Hugh Reilly: No same-Sax schools, we’re British

Hugh Reilly. Picture: Robert Perry
Hugh Reilly. Picture: Robert Perry
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Like most members of the lost generation, I go into Manchurian Candidate mode immediately on hearing the phrase, “the good old days”.

My eyes have a vacant stare as I scan the vicinity to kill anyone who faintly resembles, Leonard Sachs, master of ceremonies of The Good Old Days TV show. In a forlorn effort to inculcate a degree of British culture in his children, pater forced me to watch this quintessentially English programme that gave the oxygen of publicity to played-out variety acts. I sat incredulous as my otherwise intelligent father laughed uproariously as Sachs loquaciously introduced star turns such as Arthur Askey. The aforementioned Mr Askey, who clearly did not encumber himself with scriptwriters, would skip onto the stage and bring the Victorian-period-dressed audience to its frilly knees by shouting his catchphrase: “’ello playmates!” Just when the continence of the spectators had been tested to the limit, he’d burst into song: “I’m a little bumblebee, buzz, buzz, buzz.” For some in the cheap seats, it was too much as they swooned and cackled themselves into a Nurembergesque hysteria. In an act of mercy-killing, the programme was axed and replaced by more highbrow entertainment such as Opportunity Knocks.

American psychologist, Leonard Sax (different spelling, no relation), hankers for the good old days of gender-separation education. In 2005, he blamed mixed-sex learning for depriving the world of female scientists and engineers. He wants state-funded single-gender schools as a matter of “social justice”. Sax deserves to be heard as he possesses outstanding credentials according to the National Association, of which he is the founder and director. Further academic credence comes from his authorship of books such as the non-bodice-ripper, Why Gender Matters.

Dr Sax’s ideas are, allegedly, driven by objective evidence, not ideology. Exhibit A is research by developmental psychologists that shows young male humans and some primates enjoy playing with toy vehicles because of an inbuilt fascination with movement. This concept resonates with me. I ruefully recall impoverishing my family by pester-powering my mother to buy Dinky and Corgi cars with Provident cheques. However, lads are also fascinated by things that don’t move: Lego, Meccano, school janitors. It is Sax’s contention that girls are turned off physics with its emphasis on the laws of motion. He pleads for physics teachers to begin courses with the study of light, as it gives girls the opportunity to look at photos of Paris Hilton and thereby gain their interest (I wish I were making this up).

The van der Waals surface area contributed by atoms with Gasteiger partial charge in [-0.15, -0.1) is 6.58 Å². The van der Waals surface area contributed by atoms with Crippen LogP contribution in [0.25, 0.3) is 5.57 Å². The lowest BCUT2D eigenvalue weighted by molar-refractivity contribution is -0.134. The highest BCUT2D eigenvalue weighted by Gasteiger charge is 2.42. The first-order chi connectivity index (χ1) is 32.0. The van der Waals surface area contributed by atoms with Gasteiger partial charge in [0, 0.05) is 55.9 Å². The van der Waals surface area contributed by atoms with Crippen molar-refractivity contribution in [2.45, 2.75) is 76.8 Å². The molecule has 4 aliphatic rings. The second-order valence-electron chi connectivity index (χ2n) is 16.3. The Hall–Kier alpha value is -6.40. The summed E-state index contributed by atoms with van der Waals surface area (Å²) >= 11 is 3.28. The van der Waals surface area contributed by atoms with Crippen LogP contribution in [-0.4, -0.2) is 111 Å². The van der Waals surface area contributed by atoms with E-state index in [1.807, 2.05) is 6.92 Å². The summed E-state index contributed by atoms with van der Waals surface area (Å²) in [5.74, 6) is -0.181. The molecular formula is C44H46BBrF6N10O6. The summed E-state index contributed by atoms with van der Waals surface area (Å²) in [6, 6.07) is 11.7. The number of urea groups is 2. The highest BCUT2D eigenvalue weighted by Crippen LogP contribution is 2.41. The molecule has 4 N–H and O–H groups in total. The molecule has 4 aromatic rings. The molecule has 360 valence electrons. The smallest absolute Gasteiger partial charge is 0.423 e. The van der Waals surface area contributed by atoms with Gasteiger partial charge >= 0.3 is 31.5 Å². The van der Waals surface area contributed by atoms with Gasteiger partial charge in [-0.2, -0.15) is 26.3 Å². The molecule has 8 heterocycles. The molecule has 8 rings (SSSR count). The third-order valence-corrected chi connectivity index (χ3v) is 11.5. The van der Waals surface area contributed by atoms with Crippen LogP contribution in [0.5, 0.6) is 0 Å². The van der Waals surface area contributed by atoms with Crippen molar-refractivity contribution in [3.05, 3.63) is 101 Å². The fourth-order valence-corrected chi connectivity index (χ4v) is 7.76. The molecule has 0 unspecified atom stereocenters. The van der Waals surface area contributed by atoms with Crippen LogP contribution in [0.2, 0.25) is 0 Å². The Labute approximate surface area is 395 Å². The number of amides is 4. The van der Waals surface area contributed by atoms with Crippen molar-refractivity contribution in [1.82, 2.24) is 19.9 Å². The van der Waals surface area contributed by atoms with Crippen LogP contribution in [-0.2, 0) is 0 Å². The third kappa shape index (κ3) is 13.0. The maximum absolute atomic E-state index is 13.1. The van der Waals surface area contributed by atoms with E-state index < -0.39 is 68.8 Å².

He believes it to be “demonstrably false” that a teacher is a good teacher, no matter the gender of the pupils. Using figures scientifically plucked from the air, Sax claims that 90 per cent of teachers are better at teaching a specific gender. To be fair, this chimes with my own experience. Call me impulsive but if offered the choice of bringing some light to a class of 4th year Foundation bears last thing on a Friday afternoon or teaching a gathering of passive S1 girls, I’d opt for the latter. Admittedly, I enjoyed a greater rapport with males, usually as a consequence of a shared sense of acerbic humour.

Bizarrely, Sax states that girls are obsessed with their appearance in a bid to attract boys’ attention. This assertion is somewhat undermined by the fact that many lassies walking to Glasgow’s no-boy-learning zone, Notre Dame Secondary School for Gels, appear to be auditioning for bit-parts in a St Trinian’s sequel. He laments the fact that, despite decades of co-ed education, subjects remain gender orientated. For example, girls dominate biology, drama and foreign languages whereas boys overpopulate classes in technological studies, computing and physics. In my view, this is not the fault of schools but rather of – oh, I feel a Max Weber moment coming over me – socialisation whereby youngsters are conditioned by parents, peers and their environment to choose certain courses of study. What else could explain the fact that only 2 per cent of Higher home economics candidates this year were boys? I’m certain that many lads would love to be the next f*****g Gordon Ramsay but are afraid of being labelled jessies.

Likewise, some girls would like to pursue technological studies but fear having their sexual identity challenged.

With increased opportunity for all in our schools, maybe we are living in the good old days today.